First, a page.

Mathieu has spoken out in various interviews with ESPN and NFL Network by stating that he has matured and will be a difference maker for any team that drafts him. When asked why an NFL team should trust him, he responded, "Honesty. I know what it's like to live in the dark side. I know what that feels like everyday, not being able to sleep, just thinking about football. I know what it feels like to hurt. I know what it feels like to lie to people, I know what it feels like for people not to trust you."
Forcing fumbles is an art form, not luck. While Mathieu isn't a physical coverage cornerback like Charles Tillman, his ability to force fumbles is very similar. Tillman is a vulture for the ball, forcing 39 fumbles in his ten-year career, with a career high ten last season. Mathieu is very much the same with his nose for the ball. Mathieu waits for the right moment to strike and takes it.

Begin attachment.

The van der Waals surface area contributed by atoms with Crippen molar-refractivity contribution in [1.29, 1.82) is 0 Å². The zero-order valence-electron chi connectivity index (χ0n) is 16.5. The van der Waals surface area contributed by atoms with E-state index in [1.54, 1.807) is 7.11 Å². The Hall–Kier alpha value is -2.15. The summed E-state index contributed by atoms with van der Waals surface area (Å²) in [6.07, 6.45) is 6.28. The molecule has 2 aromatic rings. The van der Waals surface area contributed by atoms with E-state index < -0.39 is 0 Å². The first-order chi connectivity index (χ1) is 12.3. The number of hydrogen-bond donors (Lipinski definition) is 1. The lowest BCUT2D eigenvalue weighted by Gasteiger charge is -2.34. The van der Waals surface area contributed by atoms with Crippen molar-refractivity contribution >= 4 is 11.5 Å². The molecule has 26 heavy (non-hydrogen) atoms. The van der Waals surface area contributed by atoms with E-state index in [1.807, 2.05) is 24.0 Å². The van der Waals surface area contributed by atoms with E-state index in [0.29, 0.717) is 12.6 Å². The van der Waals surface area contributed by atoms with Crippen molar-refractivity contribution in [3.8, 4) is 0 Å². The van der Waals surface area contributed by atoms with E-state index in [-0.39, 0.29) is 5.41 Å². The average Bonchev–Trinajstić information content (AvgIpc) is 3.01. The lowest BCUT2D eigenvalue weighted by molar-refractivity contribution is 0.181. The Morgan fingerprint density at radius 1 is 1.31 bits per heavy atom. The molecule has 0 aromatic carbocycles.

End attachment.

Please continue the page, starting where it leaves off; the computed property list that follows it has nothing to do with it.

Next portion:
Mathieu has potential to be a Devin Hester type of punt returner. Coming into the NFL, Mathieu is far superior to Hester as a cornerback but the comparison is fair for their punt returning abilities. Mathieu doesn't have the breakaway speed that Hester has but they are just as shifty and explosive in space.
As for former Patriots, there really isn't a perfect player to compare him to. In terms of his ability to jump routes and make plays on the ball, he is comparable to Asante Samuel. But Asante was more advanced coming into the league with his coverage than Mathieu will be.
How He Fits
The Patriots need a true playmaker on defense despite having some fantastic players such as Vince Wilfork and Jerod Mayo. Since Asante Samuel left the team in 2008, the team hasn't had a player that creates turnovers at a high frequency. For a second or third round draft, Mathieu has the tools to be fit that need.